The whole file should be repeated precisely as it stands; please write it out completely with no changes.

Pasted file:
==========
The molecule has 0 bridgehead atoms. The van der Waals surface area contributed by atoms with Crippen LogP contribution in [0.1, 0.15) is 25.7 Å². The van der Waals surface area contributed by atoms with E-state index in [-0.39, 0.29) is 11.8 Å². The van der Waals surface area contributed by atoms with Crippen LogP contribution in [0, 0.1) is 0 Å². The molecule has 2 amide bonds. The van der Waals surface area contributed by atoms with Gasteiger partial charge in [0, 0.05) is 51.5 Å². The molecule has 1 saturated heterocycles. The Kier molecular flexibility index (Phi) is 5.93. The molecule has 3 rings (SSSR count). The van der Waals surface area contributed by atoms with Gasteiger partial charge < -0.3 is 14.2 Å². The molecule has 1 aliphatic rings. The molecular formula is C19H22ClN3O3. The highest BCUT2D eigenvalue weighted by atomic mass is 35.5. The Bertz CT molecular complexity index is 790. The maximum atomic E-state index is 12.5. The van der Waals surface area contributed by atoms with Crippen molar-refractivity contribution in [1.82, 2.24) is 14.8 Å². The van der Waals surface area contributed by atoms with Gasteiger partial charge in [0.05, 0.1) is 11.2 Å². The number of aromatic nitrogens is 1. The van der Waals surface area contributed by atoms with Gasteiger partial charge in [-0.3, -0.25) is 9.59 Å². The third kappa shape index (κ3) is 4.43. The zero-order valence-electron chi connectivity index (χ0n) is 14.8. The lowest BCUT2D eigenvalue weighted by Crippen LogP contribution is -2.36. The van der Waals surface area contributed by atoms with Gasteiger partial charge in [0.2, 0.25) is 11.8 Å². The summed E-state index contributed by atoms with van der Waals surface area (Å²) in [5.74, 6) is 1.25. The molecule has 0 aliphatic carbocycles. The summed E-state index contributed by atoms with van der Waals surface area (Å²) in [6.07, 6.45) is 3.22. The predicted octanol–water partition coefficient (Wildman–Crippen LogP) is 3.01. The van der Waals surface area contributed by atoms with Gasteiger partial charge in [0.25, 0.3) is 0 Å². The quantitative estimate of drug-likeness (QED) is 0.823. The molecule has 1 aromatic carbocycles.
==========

The molecule has 0 bridgehead atoms. The van der Waals surface area contributed by atoms with Crippen LogP contribution in [0.1, 0.15) is 25.7 Å². The van der Waals surface area contributed by atoms with E-state index in [-0.39, 0.29) is 11.8 Å². The van der Waals surface area contributed by atoms with Crippen LogP contribution in [0, 0.1) is 0 Å². The molecule has 2 amide bonds. The van der Waals surface area contributed by atoms with Gasteiger partial charge in [0, 0.05) is 51.5 Å². The molecule has 1 saturated heterocycles. The Kier molecular flexibility index (Phi) is 5.93. The molecule has 3 rings (SSSR count). The van der Waals surface area contributed by atoms with Gasteiger partial charge < -0.3 is 14.2 Å². The molecule has 1 aliphatic rings. The molecular formula is C19H22ClN3O3. The highest BCUT2D eigenvalue weighted by atomic mass is 35.5. The Bertz CT molecular complexity index is 790. The maximum atomic E-state index is 12.5. The van der Waals surface area contributed by atoms with Crippen molar-refractivity contribution in [1.82, 2.24) is 14.8 Å². The van der Waals surface area contributed by atoms with Gasteiger partial charge in [0.05, 0.1) is 11.2 Å². The number of aromatic nitrogens is 1. The van der Waals surface area contributed by atoms with Gasteiger partial charge in [-0.3, -0.25) is 9.59 Å². The third kappa shape index (κ3) is 4.43. The zero-order valence-electron chi connectivity index (χ0n) is 14.8. The lowest BCUT2D eigenvalue weighted by Crippen LogP contribution is -2.36. The van der Waals surface area contributed by atoms with Gasteiger partial charge in [0.2, 0.25) is 11.8 Å². The summed E-state index contributed by atoms with van der Waals surface area (Å²) in [5.74, 6) is 1.25. The molecule has 0 aliphatic carbocycles. The summed E-state index contributed by atoms with van der Waals surface area (Å²) in [6.07, 6.45) is 3.22. The predicted octanol–water partition coefficient (Wildman–Crippen LogP) is 3.01. The van der Waals surface area contributed by atoms with Gasteiger partial charge in [0.25, 0.3) is 0 Å². The quantitative estimate of drug-likeness (QED) is 0.823. The molecule has 1 aromatic carbocycles.